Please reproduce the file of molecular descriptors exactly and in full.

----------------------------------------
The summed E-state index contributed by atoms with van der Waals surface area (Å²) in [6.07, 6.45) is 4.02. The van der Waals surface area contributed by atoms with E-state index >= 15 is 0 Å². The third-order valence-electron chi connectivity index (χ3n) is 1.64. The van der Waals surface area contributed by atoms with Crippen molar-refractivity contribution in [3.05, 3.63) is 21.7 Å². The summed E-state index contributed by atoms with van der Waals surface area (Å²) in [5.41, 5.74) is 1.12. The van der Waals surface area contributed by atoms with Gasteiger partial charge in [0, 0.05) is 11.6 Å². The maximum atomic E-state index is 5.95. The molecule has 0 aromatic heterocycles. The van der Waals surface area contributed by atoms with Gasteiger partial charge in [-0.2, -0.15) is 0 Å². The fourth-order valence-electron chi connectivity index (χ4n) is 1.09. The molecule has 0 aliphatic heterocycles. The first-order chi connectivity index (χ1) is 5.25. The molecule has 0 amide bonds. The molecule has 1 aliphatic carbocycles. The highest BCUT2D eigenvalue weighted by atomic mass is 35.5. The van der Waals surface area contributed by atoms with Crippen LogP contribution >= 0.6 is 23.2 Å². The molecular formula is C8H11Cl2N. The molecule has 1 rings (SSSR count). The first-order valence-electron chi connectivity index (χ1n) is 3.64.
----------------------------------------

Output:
The summed E-state index contributed by atoms with van der Waals surface area (Å²) in [6.07, 6.45) is 4.02. The van der Waals surface area contributed by atoms with E-state index >= 15 is 0 Å². The third-order valence-electron chi connectivity index (χ3n) is 1.64. The van der Waals surface area contributed by atoms with Crippen molar-refractivity contribution in [3.05, 3.63) is 21.7 Å². The summed E-state index contributed by atoms with van der Waals surface area (Å²) in [5.41, 5.74) is 1.12. The van der Waals surface area contributed by atoms with Gasteiger partial charge in [0, 0.05) is 11.6 Å². The maximum atomic E-state index is 5.95. The molecule has 0 aromatic heterocycles. The van der Waals surface area contributed by atoms with Gasteiger partial charge in [-0.2, -0.15) is 0 Å². The fourth-order valence-electron chi connectivity index (χ4n) is 1.09. The molecule has 0 aliphatic heterocycles. The first-order chi connectivity index (χ1) is 5.25. The molecule has 0 amide bonds. The molecule has 1 aliphatic carbocycles. The highest BCUT2D eigenvalue weighted by atomic mass is 35.5. The van der Waals surface area contributed by atoms with Crippen LogP contribution >= 0.6 is 23.2 Å². The molecular formula is C8H11Cl2N. The molecule has 1 rings (SSSR count). The first-order valence-electron chi connectivity index (χ1n) is 3.64.